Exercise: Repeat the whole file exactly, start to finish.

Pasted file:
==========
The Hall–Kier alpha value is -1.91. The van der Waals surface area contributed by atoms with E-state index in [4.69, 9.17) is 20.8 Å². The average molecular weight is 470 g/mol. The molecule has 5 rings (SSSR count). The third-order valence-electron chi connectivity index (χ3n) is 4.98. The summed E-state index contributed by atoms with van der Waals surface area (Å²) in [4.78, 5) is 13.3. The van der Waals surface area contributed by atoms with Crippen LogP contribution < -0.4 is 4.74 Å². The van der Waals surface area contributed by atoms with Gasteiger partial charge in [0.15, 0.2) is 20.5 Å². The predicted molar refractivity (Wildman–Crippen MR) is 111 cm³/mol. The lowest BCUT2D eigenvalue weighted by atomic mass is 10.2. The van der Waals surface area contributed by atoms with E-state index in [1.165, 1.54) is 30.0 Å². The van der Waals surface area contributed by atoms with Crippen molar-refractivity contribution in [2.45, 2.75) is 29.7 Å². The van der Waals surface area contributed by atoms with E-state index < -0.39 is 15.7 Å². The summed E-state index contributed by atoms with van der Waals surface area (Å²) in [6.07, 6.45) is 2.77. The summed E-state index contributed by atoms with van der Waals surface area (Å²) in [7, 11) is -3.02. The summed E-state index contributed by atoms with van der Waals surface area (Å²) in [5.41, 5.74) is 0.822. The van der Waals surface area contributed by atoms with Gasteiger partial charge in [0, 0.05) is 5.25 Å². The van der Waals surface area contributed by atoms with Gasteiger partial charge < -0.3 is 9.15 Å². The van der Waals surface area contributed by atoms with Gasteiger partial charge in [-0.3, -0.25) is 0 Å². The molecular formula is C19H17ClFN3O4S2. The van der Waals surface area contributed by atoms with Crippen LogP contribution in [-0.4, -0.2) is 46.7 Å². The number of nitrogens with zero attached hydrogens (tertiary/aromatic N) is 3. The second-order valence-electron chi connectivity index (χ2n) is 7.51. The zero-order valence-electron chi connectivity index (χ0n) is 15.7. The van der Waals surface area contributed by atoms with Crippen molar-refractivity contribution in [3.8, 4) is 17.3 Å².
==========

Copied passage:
The Hall–Kier alpha value is -1.91. The van der Waals surface area contributed by atoms with E-state index in [4.69, 9.17) is 20.8 Å². The average molecular weight is 470 g/mol. The molecule has 5 rings (SSSR count). The third-order valence-electron chi connectivity index (χ3n) is 4.98. The summed E-state index contributed by atoms with van der Waals surface area (Å²) in [4.78, 5) is 13.3. The van der Waals surface area contributed by atoms with Crippen LogP contribution < -0.4 is 4.74 Å². The van der Waals surface area contributed by atoms with Gasteiger partial charge in [0.15, 0.2) is 20.5 Å². The predicted molar refractivity (Wildman–Crippen MR) is 111 cm³/mol. The lowest BCUT2D eigenvalue weighted by atomic mass is 10.2. The van der Waals surface area contributed by atoms with E-state index in [1.165, 1.54) is 30.0 Å². The van der Waals surface area contributed by atoms with Crippen molar-refractivity contribution in [2.45, 2.75) is 29.7 Å². The van der Waals surface area contributed by atoms with E-state index < -0.39 is 15.7 Å². The summed E-state index contributed by atoms with van der Waals surface area (Å²) in [6.07, 6.45) is 2.77. The summed E-state index contributed by atoms with van der Waals surface area (Å²) in [7, 11) is -3.02. The summed E-state index contributed by atoms with van der Waals surface area (Å²) in [5.41, 5.74) is 0.822. The van der Waals surface area contributed by atoms with Gasteiger partial charge in [0, 0.05) is 5.25 Å². The van der Waals surface area contributed by atoms with Gasteiger partial charge < -0.3 is 9.15 Å². The van der Waals surface area contributed by atoms with Gasteiger partial charge in [-0.3, -0.25) is 0 Å². The molecular formula is C19H17ClFN3O4S2. The van der Waals surface area contributed by atoms with Crippen LogP contribution in [-0.4, -0.2) is 46.7 Å². The number of nitrogens with zero attached hydrogens (tertiary/aromatic N) is 3. The second-order valence-electron chi connectivity index (χ2n) is 7.51. The zero-order valence-electron chi connectivity index (χ0n) is 15.7. The van der Waals surface area contributed by atoms with Crippen molar-refractivity contribution in [3.8, 4) is 17.3 Å².